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Automatic Speech Recognition with Sparse Training Data for Dysarthric Speakers P. Green 1, J. Carmichael 1, A. Hatzis 1, P. Enderby 3, M. Hawley & M. Parker.

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Presentation on theme: "Automatic Speech Recognition with Sparse Training Data for Dysarthric Speakers P. Green 1, J. Carmichael 1, A. Hatzis 1, P. Enderby 3, M. Hawley & M. Parker."— Presentation transcript:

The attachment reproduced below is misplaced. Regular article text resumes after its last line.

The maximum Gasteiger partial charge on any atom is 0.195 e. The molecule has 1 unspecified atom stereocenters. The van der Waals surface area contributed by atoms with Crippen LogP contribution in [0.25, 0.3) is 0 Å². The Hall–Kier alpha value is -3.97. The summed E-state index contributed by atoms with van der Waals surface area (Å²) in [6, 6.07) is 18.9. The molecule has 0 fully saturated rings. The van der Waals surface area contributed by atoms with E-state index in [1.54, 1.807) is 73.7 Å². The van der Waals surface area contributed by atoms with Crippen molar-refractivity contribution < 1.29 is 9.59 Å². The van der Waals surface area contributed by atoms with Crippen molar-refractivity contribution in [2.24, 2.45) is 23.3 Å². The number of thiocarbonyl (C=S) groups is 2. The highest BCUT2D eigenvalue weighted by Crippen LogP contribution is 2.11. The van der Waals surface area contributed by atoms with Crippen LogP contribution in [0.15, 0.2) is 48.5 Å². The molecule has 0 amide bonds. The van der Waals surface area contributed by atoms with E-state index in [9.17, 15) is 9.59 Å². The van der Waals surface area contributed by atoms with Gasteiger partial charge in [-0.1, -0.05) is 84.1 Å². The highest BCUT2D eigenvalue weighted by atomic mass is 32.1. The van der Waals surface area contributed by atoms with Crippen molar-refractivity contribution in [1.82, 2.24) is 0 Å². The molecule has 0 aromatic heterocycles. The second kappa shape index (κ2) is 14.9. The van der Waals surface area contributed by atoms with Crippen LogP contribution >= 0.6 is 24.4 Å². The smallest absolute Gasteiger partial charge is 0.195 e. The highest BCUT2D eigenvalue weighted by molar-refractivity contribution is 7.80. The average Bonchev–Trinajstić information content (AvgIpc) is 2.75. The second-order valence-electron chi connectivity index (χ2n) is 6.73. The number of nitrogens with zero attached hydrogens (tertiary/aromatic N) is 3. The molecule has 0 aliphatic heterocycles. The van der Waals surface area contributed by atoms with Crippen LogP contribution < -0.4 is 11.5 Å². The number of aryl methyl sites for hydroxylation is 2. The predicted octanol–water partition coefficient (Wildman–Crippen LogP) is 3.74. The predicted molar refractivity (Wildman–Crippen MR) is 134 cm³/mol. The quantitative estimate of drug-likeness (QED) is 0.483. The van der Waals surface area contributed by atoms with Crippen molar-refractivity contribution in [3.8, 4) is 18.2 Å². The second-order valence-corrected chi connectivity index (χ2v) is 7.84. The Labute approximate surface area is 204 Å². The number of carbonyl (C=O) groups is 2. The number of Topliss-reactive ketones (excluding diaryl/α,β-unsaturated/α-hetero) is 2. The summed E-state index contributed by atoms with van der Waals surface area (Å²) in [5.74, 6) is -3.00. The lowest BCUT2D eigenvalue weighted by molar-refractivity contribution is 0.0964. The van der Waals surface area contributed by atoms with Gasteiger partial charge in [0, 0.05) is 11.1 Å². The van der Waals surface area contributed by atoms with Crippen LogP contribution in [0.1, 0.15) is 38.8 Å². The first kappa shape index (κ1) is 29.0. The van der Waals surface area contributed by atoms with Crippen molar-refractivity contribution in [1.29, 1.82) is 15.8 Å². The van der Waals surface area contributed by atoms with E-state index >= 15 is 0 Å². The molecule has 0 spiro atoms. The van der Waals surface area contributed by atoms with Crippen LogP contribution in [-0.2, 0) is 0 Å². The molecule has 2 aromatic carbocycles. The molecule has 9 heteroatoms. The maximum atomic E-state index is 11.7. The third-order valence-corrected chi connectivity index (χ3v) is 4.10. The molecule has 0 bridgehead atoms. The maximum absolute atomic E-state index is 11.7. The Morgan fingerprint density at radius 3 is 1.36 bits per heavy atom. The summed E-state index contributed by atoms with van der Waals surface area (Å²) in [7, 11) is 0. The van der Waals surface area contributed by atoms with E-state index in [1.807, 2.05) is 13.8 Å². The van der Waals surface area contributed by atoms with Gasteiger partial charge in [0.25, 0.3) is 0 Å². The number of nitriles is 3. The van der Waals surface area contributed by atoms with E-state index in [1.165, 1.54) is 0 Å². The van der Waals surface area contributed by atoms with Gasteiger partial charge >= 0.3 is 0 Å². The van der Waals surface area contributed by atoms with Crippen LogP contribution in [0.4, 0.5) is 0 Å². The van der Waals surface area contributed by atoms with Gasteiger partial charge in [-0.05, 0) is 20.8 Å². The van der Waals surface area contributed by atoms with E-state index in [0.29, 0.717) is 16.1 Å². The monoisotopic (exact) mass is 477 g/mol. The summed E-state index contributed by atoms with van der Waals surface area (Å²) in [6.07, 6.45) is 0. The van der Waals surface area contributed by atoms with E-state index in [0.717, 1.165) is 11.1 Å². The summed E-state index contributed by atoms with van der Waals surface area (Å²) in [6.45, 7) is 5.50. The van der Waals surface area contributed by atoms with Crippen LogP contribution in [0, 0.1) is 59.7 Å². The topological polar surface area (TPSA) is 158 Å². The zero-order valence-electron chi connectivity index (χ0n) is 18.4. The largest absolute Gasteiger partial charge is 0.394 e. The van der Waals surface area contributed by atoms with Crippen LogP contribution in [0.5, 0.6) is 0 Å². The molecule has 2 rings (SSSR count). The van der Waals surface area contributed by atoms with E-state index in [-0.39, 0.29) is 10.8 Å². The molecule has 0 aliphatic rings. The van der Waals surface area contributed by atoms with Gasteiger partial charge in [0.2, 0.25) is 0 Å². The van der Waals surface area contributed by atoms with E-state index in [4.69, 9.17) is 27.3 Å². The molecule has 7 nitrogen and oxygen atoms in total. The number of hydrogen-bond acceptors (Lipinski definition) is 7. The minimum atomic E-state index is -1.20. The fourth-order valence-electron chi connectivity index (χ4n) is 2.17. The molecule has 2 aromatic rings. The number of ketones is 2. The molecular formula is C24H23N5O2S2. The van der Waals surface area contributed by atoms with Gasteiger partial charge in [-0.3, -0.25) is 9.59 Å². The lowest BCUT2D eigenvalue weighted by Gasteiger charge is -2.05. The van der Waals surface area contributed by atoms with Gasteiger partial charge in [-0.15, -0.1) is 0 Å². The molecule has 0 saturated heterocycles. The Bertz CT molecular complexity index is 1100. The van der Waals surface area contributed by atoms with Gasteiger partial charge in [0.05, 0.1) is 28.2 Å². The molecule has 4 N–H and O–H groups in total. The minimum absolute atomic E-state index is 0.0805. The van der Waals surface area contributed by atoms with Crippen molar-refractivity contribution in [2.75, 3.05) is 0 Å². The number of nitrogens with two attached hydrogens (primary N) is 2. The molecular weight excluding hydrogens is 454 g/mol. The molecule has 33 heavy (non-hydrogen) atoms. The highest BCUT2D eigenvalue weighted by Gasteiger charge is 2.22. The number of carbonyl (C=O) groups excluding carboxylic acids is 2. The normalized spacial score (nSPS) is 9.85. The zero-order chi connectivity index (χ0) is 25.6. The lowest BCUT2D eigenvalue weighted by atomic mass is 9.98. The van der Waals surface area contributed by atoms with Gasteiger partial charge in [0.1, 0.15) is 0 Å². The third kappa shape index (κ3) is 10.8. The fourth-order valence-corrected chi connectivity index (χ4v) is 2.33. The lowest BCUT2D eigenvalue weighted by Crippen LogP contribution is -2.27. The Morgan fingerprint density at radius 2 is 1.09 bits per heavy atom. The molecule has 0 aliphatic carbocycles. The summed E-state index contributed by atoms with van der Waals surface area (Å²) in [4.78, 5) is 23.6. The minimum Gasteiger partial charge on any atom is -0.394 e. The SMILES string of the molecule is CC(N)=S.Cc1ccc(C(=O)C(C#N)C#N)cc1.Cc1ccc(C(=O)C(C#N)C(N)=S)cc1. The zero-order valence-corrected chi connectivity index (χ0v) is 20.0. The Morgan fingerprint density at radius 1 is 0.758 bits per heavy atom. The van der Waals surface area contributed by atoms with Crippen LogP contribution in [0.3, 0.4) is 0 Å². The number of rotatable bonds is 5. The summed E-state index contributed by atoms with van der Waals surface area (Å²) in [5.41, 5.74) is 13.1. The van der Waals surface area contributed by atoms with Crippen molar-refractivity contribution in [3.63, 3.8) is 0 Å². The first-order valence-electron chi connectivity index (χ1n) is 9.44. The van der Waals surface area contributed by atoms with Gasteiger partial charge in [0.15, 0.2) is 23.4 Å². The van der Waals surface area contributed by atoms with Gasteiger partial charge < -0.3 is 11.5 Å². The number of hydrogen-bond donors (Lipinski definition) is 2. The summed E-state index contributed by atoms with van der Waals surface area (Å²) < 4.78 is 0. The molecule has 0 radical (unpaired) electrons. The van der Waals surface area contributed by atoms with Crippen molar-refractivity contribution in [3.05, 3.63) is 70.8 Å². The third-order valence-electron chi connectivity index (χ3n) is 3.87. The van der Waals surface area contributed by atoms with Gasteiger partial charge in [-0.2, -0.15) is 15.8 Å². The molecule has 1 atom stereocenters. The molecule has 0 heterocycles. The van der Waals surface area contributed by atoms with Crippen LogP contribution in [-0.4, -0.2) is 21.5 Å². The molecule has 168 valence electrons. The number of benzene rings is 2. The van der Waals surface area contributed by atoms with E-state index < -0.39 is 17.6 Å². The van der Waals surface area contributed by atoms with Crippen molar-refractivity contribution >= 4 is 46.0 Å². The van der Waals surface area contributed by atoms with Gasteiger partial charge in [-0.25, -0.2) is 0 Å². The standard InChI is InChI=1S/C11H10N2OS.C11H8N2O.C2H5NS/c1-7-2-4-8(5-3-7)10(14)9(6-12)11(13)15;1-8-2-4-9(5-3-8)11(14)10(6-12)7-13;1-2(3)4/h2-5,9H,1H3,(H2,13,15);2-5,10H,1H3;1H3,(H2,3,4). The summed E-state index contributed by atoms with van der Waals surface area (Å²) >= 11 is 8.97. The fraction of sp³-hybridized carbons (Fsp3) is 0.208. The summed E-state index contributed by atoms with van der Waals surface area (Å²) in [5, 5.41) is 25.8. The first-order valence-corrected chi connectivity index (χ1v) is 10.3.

1 Automatic Speech Recognition with Sparse Training Data for Dysarthric Speakers P. Green 1, J. Carmichael 1, A. Hatzis 1, P. Enderby 3, M. Hawley & M. Parker 2, 1 Department of Computer Science, University of Sheffield, 2 Department of Medical Physics & Clinical Engineering, Barnsley District General Hospital NHS Trust, 3 Institute of General Practice, University of Sheffield. Abstract We describe an unusual ASR application: recognition of command words from severely dysarthric speakers, who have poor control of their articulators. The goal is to allow these clients to control assistive technology by voice. While this is a small vocabulary, speaker-dependent, isolated-word application, the speech material is more variable than normal, and only a small amount of data is available for training. After training a CDHMM recogniser, it is necessary to predict its likely performance without using an independent test set, so that confusable words can be replaced by alternatives. We present a battery of measures of consistency and confusability, based on forced-alignment, which can be used to predict recogniser performance. We show how these measures perform, and how they are presented to the clinicians who are the users of the system. Recogniser Design Continuous Density HMMs (CDHMM) with: Whole-word rather than phone level modelling with training data labelled at word level (typically 20 utterances per word). 11 HMM states per word model 3 GMMs per state Straight-through model topology 12 MFCCs 16 kHz sampling rate with 10ms frame window The Implications For Vocabulary Selection. Let’s have a closer look at a section of GR’s matrix…. ‘Alarm’ and ‘Lamp’ show high confusability with each other (but not with other words in the vocabulary), so one should be removed and replaced with an alternative item, perhaps ‘Light’ instead of ‘Lamp’. Sometimes it is not easy to guess which items will confuse easily with others. For normal speaker MP, the word ‘Volume’ shows low confusabililty in contrast to the other words… …but not so for the dysarthric GR: In actual practice, it was necessary to replace ‘Volume’ in GR’s recogniser’s vocabulary with ‘Power’. Visualising Confusability Inter and intra word model confusability can be visualised as a matrix. For greater visual impact, we use colour-coding to depict a range of values. Ideally, the areas of high confusability should only occur along the diagonal of the matrix (the word ‘confusing with itself’). For dysarthric speech, areas of high confusability are often found off the diagonal in unexpected locations. Does it Predict Actual Performance? Future Work The relationship between speech intelligibility and consistency. The use of this tool for speech disorder diagnostics: subjectively assessed intelligibility tests are psychometrically weak and inconsistent. Confusability metrics are objective and repeatable. Incorporating this tool into speech training software (see Hatzis et al., this conference).. Acknowledgements This research was sponsored by the UK Department of Health New and Emerging Application of Technology (NEAT) programme and received a proportion of its funding from the NHS Executive. The views expressed in this publication are those of the authors and not necessarily those of the Department of Health or the NHS Executive. Motivation  Dysarthrias (a family of neurologically based speech disorders characterised by loss of control of the articulators) are often connected to a more generalised motor impairment -- e.g stroke, MS – making normal interaction with the environment difficult.  This physical incapacity makes voice control of Electronic Assistive Technology (EAT) an attractive option BUT…  Severely dysarthric speech is so abnormal that off-the-shelf ASR products fail.  The STARDUST project aims to use custom-built ASR for control of EAT by severe dysarthrics The Stardust Project’s Achievements We have: used computer-based training to improve the speech consistency of most of the clients enrolled in the pilot project, making the speech recognition task easier (see Hatzis et al, this conference). built small vocabulary isolated-word recognisers for severely disordered speech. The accuracy of these speaker dependent recognisers is encouraging (10-word vocab): successfully used these recognisers to control Assistive Technology Confusability: Forecasting recogniser performance from the training set Dealing with sparse training data: severe dysarthrics cannot be asked to produce large quantities of training data. Data scarcity implies that all available speech (except extreme outliers) should be used for training: no separate training and test sets. We need to predict which words the recogniser is likely to confuse with one another, in order to modify the vocabulary if necessary. Phonetically-based confusability measures are not applicable to dysarthric speech. The following measures use only a training set for a vocabulary of N words W 1,…,W N, where w jk is the k th repetition of the j th word a set of CDHMMs M i trained on this data. The measures are based on forced alignment: L ijk is the per- frame log likelihood of each model generating each example of each word on the Viterbi path. Word-level consistency. the consistency for a word is obtained by averaging the L ijk for the correct word model:  i = (Σ k L iik )/n i Where n i is the total number of examples of W i. : The overall consistency of the training corpus is the average of the  :  = (Σ i  i )/N The confusability between any two words W i and W j is C ij = (Σ k L ijk )/n j C ij is the average score obtained by aligning examples of W j against M i. The higher this is, the greater the likelihood that W j will be misrecognised as W i. s SpeakerRecognition Accuracy(%) MP (Normal)100 AH (Normal)100 GR (Severely Dysarthric)87 JT (Severely Dysarthric)100 CC (Severely Dysarthric)96 Low Confusability High Confusability TV Alarm Lamp Chan On Off Up Down Radio Vol TV Alarm Lamp Chan. On Off Up Down Radio Vol Table 2: Confusability Matrix for Normal Speaker MP (10-word vocabulary) Table 3: Confusability Matrix for Dysarthric Speaker GR (10-word vocabulary) TV Alarm Lamp Chan On Off Up Down Radio Vol TV Alarm Lamp Chan. On Off Up Down Radio Vol Table 4: Test Set Confusions Superimposed on GR Confusability Matrix TV Alarm Lamp Chan On Off Up Down Radio Vol TV Alarm Lamp Chan. On Off Up Down Radio Vol TV Alarm Lamp Chan. On Off Up Down Radio Vol Alarm Lamp Volume TV Alarm Lamp Chan. On Off Up Down Radio Volume Volume Justification: forced- alignment likelihoods will be lower for an inconsistently spoken word than for a consistent one since its distributions will be flatter. Confirmed by experiments with mixed training sets: